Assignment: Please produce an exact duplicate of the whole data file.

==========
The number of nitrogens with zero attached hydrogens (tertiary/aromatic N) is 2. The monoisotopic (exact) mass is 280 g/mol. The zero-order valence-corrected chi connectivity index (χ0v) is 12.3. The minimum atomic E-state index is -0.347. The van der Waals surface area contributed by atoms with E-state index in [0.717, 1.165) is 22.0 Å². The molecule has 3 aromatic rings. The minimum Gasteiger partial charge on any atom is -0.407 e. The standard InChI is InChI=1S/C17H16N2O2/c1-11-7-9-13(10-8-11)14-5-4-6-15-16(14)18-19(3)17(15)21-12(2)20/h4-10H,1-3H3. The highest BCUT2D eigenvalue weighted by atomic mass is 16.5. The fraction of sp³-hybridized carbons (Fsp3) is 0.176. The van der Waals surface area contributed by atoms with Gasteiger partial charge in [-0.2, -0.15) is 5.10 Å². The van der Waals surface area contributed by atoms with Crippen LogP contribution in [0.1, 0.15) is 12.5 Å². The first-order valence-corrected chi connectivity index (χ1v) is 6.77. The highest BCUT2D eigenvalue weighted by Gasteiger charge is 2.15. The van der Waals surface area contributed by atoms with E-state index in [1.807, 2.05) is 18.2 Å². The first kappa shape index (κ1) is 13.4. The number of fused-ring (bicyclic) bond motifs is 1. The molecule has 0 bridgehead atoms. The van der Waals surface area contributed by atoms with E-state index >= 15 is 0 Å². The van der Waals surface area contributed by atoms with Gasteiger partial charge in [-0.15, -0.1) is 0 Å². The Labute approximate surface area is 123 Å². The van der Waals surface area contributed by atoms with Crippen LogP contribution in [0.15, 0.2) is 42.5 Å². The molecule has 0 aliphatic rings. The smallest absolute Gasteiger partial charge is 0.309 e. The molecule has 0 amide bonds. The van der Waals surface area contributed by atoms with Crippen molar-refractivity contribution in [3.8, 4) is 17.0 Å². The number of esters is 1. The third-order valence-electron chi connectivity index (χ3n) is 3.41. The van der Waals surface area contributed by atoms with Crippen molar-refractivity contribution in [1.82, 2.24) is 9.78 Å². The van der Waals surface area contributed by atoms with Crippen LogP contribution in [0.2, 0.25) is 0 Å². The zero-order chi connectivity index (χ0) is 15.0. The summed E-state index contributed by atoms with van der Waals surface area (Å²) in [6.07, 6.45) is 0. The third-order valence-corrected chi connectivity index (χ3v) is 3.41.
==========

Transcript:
The number of nitrogens with zero attached hydrogens (tertiary/aromatic N) is 2. The monoisotopic (exact) mass is 280 g/mol. The zero-order valence-corrected chi connectivity index (χ0v) is 12.3. The minimum atomic E-state index is -0.347. The van der Waals surface area contributed by atoms with E-state index in [0.717, 1.165) is 22.0 Å². The molecule has 3 aromatic rings. The minimum Gasteiger partial charge on any atom is -0.407 e. The standard InChI is InChI=1S/C17H16N2O2/c1-11-7-9-13(10-8-11)14-5-4-6-15-16(14)18-19(3)17(15)21-12(2)20/h4-10H,1-3H3. The highest BCUT2D eigenvalue weighted by atomic mass is 16.5. The fraction of sp³-hybridized carbons (Fsp3) is 0.176. The van der Waals surface area contributed by atoms with Gasteiger partial charge in [-0.2, -0.15) is 5.10 Å². The van der Waals surface area contributed by atoms with Crippen LogP contribution in [0.1, 0.15) is 12.5 Å². The first-order valence-corrected chi connectivity index (χ1v) is 6.77. The highest BCUT2D eigenvalue weighted by Gasteiger charge is 2.15. The van der Waals surface area contributed by atoms with E-state index in [1.807, 2.05) is 18.2 Å². The first kappa shape index (κ1) is 13.4. The number of fused-ring (bicyclic) bond motifs is 1. The molecule has 0 bridgehead atoms. The van der Waals surface area contributed by atoms with E-state index >= 15 is 0 Å². The van der Waals surface area contributed by atoms with Gasteiger partial charge in [-0.15, -0.1) is 0 Å². The Labute approximate surface area is 123 Å². The van der Waals surface area contributed by atoms with Crippen LogP contribution in [0.15, 0.2) is 42.5 Å². The molecule has 0 aliphatic rings. The smallest absolute Gasteiger partial charge is 0.309 e. The molecule has 0 amide bonds. The van der Waals surface area contributed by atoms with Crippen molar-refractivity contribution in [3.8, 4) is 17.0 Å². The number of esters is 1. The third-order valence-electron chi connectivity index (χ3n) is 3.41. The van der Waals surface area contributed by atoms with Crippen molar-refractivity contribution in [1.82, 2.24) is 9.78 Å². The van der Waals surface area contributed by atoms with Crippen LogP contribution in [0.2, 0.25) is 0 Å². The zero-order chi connectivity index (χ0) is 15.0. The summed E-state index contributed by atoms with van der Waals surface area (Å²) in [6.07, 6.45) is 0. The third-order valence-corrected chi connectivity index (χ3v) is 3.41.